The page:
In the past, I have commented on an article by Phillip Longman describing the quality of care at the VA. Mr. Longman recently wrote a book titled The Best Care Anywhere. The book claims that “the long-maligned Veterans Health Administration has become the highest-quality healthcare provider in the United States.”
Gooznews interviews Mr. Longman. Below are some excerpts:
How does contact with the VA healthcare system compare in terms of medical outcomes for its patients? How about in other measures of quality?
In study after study published in peer‐reviewed journals, the VA beats other health care providers on virtually every measure of quality. These include patient safety, adherence to the protocols of evidence medicine, integration of care, cost‐effectiveness, and patient satisfaction. The VA is also on the leading edge of medical research, due to its close affiliation with the nation’s leading medical schools, where many VA doctors have faculty positions. The VA has its problems, but compared to those found elsewhere in the U.S. health care system, it offers “Best Care Anywhere.”
How has the VA managed to create such a successful model when government bureaucracy, political pressures and limited funding would seem to make it impossible?
During the 1990s, VA health care underwent a quality revolution. It was started by frontline doctors and nurses who simply wanted to do right by America’s veterans. It was later propelled by the enlightened and charismatic leadership of Dr. Ken Kizer, who took control of the Veterans Health Administration under President Clinton. The key to making it all work was the VA’s near life‐long relationship with its patients, which means it has incentives as an institution for investing in prevention, disease management, and other protocols that keep patients well-incentives that are sadly lacking elsewhere in the U.S. health care system.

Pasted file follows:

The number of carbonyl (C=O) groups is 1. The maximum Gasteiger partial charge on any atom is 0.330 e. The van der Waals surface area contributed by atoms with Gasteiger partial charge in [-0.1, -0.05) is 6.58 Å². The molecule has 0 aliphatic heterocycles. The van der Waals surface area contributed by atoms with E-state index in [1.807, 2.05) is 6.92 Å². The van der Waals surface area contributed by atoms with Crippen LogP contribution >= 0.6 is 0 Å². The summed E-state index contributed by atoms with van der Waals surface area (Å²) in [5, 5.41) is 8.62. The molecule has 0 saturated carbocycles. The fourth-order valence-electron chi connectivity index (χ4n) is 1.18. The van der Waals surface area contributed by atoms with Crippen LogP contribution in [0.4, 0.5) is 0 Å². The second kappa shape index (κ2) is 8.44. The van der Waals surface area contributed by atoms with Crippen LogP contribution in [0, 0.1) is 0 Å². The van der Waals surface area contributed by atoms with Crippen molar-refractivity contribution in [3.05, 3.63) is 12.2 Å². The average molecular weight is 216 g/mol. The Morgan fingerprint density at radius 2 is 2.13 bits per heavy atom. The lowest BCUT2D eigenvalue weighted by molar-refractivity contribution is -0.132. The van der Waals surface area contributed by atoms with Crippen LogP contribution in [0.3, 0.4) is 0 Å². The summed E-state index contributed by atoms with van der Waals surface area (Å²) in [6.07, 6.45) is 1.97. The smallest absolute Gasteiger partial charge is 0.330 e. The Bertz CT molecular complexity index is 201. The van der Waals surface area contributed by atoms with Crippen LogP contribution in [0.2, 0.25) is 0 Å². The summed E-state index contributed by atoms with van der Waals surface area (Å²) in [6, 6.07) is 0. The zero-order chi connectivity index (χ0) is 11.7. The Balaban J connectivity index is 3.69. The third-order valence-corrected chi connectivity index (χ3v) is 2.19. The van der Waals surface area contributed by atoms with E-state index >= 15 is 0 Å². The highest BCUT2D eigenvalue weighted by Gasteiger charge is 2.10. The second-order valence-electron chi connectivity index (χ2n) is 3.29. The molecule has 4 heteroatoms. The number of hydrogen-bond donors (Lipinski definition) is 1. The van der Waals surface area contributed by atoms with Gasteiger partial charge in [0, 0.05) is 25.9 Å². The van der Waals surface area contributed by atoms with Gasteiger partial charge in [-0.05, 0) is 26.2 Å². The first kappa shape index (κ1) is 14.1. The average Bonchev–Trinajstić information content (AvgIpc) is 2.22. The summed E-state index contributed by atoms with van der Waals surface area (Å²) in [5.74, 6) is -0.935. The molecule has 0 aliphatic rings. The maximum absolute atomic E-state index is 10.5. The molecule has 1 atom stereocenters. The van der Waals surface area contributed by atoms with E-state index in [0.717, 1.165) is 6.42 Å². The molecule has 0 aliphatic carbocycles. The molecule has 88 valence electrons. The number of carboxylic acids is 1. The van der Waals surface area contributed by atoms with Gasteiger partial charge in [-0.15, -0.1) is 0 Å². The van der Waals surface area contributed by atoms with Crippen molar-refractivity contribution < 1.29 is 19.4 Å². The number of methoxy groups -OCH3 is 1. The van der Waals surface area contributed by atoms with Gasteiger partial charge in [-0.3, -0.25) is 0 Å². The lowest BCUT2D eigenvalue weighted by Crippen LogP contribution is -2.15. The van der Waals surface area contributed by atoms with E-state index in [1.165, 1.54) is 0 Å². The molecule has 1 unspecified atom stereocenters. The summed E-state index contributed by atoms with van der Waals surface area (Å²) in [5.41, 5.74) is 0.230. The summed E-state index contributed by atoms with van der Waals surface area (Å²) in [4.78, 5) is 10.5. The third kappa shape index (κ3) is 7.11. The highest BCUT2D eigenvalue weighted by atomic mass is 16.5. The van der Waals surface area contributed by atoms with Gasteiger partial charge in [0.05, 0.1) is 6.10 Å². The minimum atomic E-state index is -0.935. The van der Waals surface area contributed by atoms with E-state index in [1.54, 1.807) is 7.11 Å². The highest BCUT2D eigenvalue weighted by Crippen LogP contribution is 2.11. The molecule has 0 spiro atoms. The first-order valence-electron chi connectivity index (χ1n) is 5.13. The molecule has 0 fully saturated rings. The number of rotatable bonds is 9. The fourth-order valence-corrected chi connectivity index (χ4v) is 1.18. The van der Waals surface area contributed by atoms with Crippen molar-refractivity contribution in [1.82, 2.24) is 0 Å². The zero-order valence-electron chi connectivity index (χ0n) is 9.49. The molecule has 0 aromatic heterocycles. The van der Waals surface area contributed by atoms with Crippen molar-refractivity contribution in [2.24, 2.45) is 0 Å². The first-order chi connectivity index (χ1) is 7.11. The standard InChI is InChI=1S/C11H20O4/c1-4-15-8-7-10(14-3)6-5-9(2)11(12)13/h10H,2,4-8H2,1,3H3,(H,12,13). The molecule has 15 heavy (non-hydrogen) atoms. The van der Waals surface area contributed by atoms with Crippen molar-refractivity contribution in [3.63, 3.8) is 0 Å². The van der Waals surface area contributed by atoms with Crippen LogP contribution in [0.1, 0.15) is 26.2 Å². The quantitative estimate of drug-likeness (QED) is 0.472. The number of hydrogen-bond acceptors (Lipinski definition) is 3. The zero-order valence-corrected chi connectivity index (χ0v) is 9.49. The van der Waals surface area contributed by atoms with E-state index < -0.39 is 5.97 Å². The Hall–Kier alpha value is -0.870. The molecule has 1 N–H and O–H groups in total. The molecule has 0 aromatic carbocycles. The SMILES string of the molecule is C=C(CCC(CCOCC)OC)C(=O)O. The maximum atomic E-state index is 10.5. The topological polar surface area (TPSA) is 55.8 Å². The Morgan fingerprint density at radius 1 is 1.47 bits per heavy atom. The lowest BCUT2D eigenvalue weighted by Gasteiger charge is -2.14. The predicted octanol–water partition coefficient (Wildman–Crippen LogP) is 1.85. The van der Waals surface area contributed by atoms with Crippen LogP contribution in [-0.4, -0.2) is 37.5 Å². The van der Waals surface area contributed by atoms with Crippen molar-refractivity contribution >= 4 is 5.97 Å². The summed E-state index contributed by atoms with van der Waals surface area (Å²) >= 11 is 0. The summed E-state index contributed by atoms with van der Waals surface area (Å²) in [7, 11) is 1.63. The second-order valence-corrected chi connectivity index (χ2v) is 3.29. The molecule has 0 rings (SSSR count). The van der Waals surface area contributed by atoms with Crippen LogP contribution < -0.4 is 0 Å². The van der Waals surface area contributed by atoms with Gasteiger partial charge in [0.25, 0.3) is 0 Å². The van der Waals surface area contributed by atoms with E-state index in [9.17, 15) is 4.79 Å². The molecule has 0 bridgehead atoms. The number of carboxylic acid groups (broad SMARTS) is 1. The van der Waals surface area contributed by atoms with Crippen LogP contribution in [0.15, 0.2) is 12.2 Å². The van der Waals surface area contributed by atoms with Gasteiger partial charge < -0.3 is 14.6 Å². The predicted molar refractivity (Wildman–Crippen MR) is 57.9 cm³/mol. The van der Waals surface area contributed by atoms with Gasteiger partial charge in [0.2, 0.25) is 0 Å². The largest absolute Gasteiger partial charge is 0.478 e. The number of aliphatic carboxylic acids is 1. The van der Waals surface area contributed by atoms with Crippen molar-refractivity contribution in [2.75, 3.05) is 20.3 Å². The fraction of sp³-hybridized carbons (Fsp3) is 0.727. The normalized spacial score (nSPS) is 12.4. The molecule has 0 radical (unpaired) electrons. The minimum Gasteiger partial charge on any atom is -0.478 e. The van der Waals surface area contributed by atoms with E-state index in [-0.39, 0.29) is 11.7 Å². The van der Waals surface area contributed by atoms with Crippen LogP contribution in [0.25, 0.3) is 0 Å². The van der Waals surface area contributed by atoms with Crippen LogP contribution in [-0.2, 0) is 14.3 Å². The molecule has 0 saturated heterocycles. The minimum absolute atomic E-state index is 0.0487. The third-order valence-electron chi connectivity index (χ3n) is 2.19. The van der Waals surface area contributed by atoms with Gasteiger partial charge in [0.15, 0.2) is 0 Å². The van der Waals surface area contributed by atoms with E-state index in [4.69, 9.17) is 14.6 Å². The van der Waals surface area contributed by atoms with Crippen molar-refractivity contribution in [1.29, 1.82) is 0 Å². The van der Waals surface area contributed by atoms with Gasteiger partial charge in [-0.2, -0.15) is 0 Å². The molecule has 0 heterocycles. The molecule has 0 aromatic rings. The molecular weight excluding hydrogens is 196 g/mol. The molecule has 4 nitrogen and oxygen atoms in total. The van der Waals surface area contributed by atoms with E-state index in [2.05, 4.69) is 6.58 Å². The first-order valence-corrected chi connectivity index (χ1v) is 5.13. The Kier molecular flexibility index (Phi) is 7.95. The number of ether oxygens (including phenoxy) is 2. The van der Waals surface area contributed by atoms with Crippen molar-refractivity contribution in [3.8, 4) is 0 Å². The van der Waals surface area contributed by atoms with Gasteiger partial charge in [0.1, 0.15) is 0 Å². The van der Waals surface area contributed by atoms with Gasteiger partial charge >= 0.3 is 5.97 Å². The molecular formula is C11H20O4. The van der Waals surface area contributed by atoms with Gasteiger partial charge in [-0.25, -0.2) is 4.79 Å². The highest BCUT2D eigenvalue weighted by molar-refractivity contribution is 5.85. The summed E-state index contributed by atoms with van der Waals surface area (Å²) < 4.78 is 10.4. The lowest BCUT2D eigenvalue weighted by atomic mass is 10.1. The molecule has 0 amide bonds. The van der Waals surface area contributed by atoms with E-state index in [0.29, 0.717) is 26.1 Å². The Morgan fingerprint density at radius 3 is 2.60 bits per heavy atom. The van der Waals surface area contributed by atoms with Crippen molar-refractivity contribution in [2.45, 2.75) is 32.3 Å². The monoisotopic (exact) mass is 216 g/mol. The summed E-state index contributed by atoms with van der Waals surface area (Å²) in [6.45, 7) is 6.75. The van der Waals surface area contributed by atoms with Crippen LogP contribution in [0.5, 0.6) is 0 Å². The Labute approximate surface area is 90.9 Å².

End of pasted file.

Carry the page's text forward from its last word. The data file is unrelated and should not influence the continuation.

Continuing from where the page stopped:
Would a civilian VA mean more and bigger government?
For those who are concerned about the growth of government, and I am one, the most important single objective is to control the cost of health care, which is driving up spending at all levels of government. The more Americans have access to the VA model of care, the lower health care costs will be, while at the same time health care quality will improve. Done right, the widespread adoption of the VA model of care could free up enough resources to pay for tax cuts, or to start making serious down payments on our national debt.
In addition, a recent post on Healthcare IT news cites 26 ideas the VA presents to improve health IT. These include:
- Reducing healthcare associated infections using informatics
- CPRS (Computerized Patient Record System) -based automated queries and reports
- Robust VA forms search engine
- Augment CPRS with standards-based decision support engine
- Enhanced care management to facilitate case management and chronic disease care
- E-discharge pilot program
- CPRS enhancement for veteran-centered care
- Suicide hotline: be a hero, save a hero
- Touch screen device support for nursing triage of patients
- Integrate VistA surgery package with CPRS
- Illustrated medication instructions for veterans
- Share verified insurance info via use of the master patient index
- Accessible contact information for all assigned care providers
- Wireless voice communications with hands free options
- Improved access to military personnel records
- Reduce unnecessary/duplicate lab tests by rules-based algorithms
Is the VA the for a future of health care in America? Maybe, maybe not. But there are certainly lessons the private sector can learn from the VA.